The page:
Having said that, if you accept the need for the user to contact you first you can still do this deterministically by just hashing some master seed with the thing the user is asking and using that hash digest to derive a secret key and finally public key. However that version requires you to keep the master secret online on a potentially hackable server - I'd recommend adding at least one more layer of indirection to that system to derive a per-day secret and transferring that secret to the server in question somehow. You probably also want to separate the server holding the secret from the webserver - make the former communicate with the latter (and outside world) by some tightly controlled communication channel and no other means of access.

Finally one curious property of the above is that you can interactively commit to releasing a secret key for a question unknown to you. e.g. you can provide the corresponding pubkey for H(question) without knowing the question itself until the time comes to reveal it. I'm not sure this is necessarily a good thing!

Our keys could be used for encrypting messages (I think they're really designed for signing, but apparently it's possible to encrypt with them - if people want to do this and need another type of key we can talk)

Elliptic Curve Diffie-Hellman key agreement is how that encryption works. Bitmessage implements it here

A potential complication is that people could send money to the published public keys. What would you do with such funds?

We'd consider it a donation.


Note how this is actually an advantage of using revealed secret keys over my earlier proposal of releasing hash pre-images: you can spend such a donation without revealing the secret key.

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January 21, 2014, 03:37:04 AM
Last edit: January 21, 2014, 03:48:08 AM by edmundedgar
 #15

IIUC there's another way we could be approaching this, which would be that rather using individual random key-pairs as we currently do, we'd use key-pairs derived deterministically from a single key-pair, combined with a hash of the event we've registered. If I've got this right, thanks to the magic of ECC multiplication, people would then be able to independently derive the the public keys used in each case, without being able to derive the private keys. That way we can almost get rid of the concept of "registering" an event altogether; If you've got a record of an event (allowing us to recreate the hash) and our corresponding public keys, you can bring them to us at the due date and we can derive the private keys again to release one. People could actually create events independently, without even using our API.

We didn't spend any time looking into doing things this way because I wasn't quite confident enough that we wouldn't screw it up in some subtle way that somebody would discover halfway through 2015 after people had used these keys for a bunch of contracts. But if it can really be done as I've described it the approach would head off all kinds of nasty potential problems, including our losing data after you register a fact, and somebody hacking our public web server and managing to monkey around with the registered events or public key assignations without us detecting them.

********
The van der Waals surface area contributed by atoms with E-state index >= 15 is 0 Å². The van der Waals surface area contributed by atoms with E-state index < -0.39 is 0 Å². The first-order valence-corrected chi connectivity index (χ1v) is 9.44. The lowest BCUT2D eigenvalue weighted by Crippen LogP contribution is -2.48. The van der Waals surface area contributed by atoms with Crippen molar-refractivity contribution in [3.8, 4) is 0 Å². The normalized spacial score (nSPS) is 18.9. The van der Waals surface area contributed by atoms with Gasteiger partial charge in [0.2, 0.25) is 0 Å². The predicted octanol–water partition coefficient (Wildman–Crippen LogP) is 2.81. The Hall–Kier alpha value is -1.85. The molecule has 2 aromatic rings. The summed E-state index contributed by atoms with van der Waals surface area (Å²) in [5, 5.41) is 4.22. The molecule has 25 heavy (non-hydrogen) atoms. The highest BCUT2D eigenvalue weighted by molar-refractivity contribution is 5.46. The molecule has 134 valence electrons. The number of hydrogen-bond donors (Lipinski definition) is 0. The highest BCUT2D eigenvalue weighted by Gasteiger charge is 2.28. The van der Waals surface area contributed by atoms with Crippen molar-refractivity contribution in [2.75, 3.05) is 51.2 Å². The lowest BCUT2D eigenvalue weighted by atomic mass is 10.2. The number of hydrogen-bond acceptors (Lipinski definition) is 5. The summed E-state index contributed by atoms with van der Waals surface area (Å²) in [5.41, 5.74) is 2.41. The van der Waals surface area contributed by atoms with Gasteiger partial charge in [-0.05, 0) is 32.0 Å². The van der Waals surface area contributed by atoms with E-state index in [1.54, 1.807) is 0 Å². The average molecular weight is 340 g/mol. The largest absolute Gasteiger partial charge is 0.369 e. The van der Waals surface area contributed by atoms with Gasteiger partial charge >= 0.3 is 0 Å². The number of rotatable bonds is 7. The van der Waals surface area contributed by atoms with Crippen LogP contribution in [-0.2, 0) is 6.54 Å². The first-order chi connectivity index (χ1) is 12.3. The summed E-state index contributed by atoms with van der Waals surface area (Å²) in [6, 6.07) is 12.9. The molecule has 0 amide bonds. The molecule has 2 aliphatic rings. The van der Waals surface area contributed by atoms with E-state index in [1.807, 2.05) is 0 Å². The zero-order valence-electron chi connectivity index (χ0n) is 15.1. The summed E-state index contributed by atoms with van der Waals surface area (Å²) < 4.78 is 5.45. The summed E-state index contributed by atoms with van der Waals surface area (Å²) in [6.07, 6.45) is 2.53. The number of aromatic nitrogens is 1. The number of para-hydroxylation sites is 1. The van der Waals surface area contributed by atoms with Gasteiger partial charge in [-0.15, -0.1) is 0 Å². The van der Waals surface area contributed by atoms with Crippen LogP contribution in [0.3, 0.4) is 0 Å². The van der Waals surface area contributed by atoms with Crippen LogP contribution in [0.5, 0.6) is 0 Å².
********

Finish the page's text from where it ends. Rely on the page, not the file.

You're caution was quite justified in this case! Unfortunately the way ECC math works if you release the secret key for one of these ECC-multiplication-derived pubkeys - as you must in your application - the master secret key can be recovered with some arithmetic if the pubkey key is known - again a must for the public derivation to be useful. Unfortunately there is no known way around this problem with ECC math, and the Bitcoin scripting language is too primitive to check an arbitrary signed message instead. I actually had the same idea when I originally thought of the pubkey derivation, and mentally filed it under "yet another example of BIP32 pubkey derivation is subtly dangerous"


Ah thanks, that makes sense.

Having said that, if you accept the need for the user to contact you first you can still do this deterministically by just hashing some master seed with the thing the user is asking and using that hash digest to derive a secret key and finally public key. However that version requires you to keep the master secret online on a potentially hackable server - I'd recommend adding at least one more layer of indirection to that system to derive a per-day secret and transferring that secret to the server in question somehow. You probably also want to separate the server holding the secret from the webserver - make the former communicate with the latter (and outside world) by some tightly controlled communication channel and no other means of access.

Finally one curious property of the above is that you can interactively commit to releasing a secret key for a question unknown to you. e.g. you can provide the corresponding pubkey for H(question) without knowing the question itself until the time comes to reveal it. I'm not sure this is necessarily a good thing!